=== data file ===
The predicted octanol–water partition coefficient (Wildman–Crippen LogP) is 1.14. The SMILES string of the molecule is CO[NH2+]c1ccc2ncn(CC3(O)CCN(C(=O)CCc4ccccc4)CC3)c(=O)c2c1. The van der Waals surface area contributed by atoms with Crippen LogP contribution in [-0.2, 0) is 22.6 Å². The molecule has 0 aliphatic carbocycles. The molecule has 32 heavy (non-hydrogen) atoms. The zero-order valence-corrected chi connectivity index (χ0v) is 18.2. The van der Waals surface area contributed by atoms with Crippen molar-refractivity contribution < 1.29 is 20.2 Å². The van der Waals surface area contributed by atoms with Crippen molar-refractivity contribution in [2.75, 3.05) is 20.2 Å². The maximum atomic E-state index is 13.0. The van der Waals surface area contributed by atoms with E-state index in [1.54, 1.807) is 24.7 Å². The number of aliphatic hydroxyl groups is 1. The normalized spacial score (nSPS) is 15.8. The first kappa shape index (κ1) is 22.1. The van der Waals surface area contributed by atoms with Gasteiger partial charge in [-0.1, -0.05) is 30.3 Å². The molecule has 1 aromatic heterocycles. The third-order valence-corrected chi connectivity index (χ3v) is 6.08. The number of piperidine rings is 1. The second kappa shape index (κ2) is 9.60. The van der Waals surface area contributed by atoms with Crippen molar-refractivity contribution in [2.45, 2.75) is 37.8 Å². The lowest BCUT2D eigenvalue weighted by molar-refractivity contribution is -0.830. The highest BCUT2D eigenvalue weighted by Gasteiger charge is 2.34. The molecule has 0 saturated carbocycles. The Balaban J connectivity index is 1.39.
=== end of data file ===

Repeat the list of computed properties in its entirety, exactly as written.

The predicted octanol–water partition coefficient (Wildman–Crippen LogP) is 1.14. The SMILES string of the molecule is CO[NH2+]c1ccc2ncn(CC3(O)CCN(C(=O)CCc4ccccc4)CC3)c(=O)c2c1. The van der Waals surface area contributed by atoms with Crippen LogP contribution in [-0.2, 0) is 22.6 Å². The molecule has 0 aliphatic carbocycles. The molecule has 32 heavy (non-hydrogen) atoms. The zero-order valence-corrected chi connectivity index (χ0v) is 18.2. The van der Waals surface area contributed by atoms with Crippen molar-refractivity contribution < 1.29 is 20.2 Å². The van der Waals surface area contributed by atoms with Crippen molar-refractivity contribution in [2.75, 3.05) is 20.2 Å². The maximum atomic E-state index is 13.0. The van der Waals surface area contributed by atoms with E-state index in [1.54, 1.807) is 24.7 Å². The number of aliphatic hydroxyl groups is 1. The normalized spacial score (nSPS) is 15.8. The first kappa shape index (κ1) is 22.1. The van der Waals surface area contributed by atoms with Gasteiger partial charge in [-0.1, -0.05) is 30.3 Å². The molecule has 1 aromatic heterocycles. The third-order valence-corrected chi connectivity index (χ3v) is 6.08. The number of piperidine rings is 1. The second kappa shape index (κ2) is 9.60. The van der Waals surface area contributed by atoms with Crippen molar-refractivity contribution in [2.45, 2.75) is 37.8 Å². The lowest BCUT2D eigenvalue weighted by molar-refractivity contribution is -0.830. The highest BCUT2D eigenvalue weighted by Gasteiger charge is 2.34. The molecule has 0 saturated carbocycles. The Balaban J connectivity index is 1.39.